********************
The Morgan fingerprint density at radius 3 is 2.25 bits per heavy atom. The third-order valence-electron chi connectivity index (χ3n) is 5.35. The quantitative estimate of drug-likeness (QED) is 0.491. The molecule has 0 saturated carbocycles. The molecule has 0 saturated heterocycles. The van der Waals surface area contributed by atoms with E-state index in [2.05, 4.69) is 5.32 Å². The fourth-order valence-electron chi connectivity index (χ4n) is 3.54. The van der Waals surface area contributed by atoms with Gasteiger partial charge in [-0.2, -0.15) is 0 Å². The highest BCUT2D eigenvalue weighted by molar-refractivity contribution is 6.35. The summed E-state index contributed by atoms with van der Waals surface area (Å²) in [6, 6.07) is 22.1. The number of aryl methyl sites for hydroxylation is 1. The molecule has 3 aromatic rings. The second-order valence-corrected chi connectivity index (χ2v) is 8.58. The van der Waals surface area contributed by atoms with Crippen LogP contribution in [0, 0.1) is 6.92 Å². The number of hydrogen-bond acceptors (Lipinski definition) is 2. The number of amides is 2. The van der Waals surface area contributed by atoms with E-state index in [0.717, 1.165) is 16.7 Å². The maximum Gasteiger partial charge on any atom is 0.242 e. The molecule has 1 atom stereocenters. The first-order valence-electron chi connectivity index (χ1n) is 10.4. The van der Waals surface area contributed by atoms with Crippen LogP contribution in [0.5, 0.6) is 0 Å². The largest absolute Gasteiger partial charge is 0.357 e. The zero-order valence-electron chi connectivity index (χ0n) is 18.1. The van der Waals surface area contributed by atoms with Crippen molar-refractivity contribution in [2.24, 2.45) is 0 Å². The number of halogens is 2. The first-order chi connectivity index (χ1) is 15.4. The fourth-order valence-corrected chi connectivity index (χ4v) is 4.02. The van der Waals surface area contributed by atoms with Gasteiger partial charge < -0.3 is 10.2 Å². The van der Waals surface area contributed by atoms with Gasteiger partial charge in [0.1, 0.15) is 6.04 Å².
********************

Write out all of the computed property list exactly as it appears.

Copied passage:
The Morgan fingerprint density at radius 3 is 2.25 bits per heavy atom. The third-order valence-electron chi connectivity index (χ3n) is 5.35. The quantitative estimate of drug-likeness (QED) is 0.491. The molecule has 0 saturated carbocycles. The molecule has 0 saturated heterocycles. The van der Waals surface area contributed by atoms with E-state index in [2.05, 4.69) is 5.32 Å². The fourth-order valence-electron chi connectivity index (χ4n) is 3.54. The van der Waals surface area contributed by atoms with Gasteiger partial charge in [-0.2, -0.15) is 0 Å². The highest BCUT2D eigenvalue weighted by molar-refractivity contribution is 6.35. The summed E-state index contributed by atoms with van der Waals surface area (Å²) in [6, 6.07) is 22.1. The number of aryl methyl sites for hydroxylation is 1. The molecule has 3 aromatic rings. The second-order valence-corrected chi connectivity index (χ2v) is 8.58. The van der Waals surface area contributed by atoms with Crippen LogP contribution in [0, 0.1) is 6.92 Å². The number of hydrogen-bond acceptors (Lipinski definition) is 2. The number of amides is 2. The van der Waals surface area contributed by atoms with E-state index in [0.717, 1.165) is 16.7 Å². The maximum Gasteiger partial charge on any atom is 0.242 e. The molecule has 1 atom stereocenters. The first-order valence-electron chi connectivity index (χ1n) is 10.4. The van der Waals surface area contributed by atoms with Crippen LogP contribution in [0.5, 0.6) is 0 Å². The largest absolute Gasteiger partial charge is 0.357 e. The zero-order valence-electron chi connectivity index (χ0n) is 18.1. The van der Waals surface area contributed by atoms with Crippen molar-refractivity contribution in [2.24, 2.45) is 0 Å². The number of halogens is 2. The first-order chi connectivity index (χ1) is 15.4. The fourth-order valence-corrected chi connectivity index (χ4v) is 4.02. The van der Waals surface area contributed by atoms with Gasteiger partial charge < -0.3 is 10.2 Å². The van der Waals surface area contributed by atoms with Gasteiger partial charge in [0.1, 0.15) is 6.04 Å².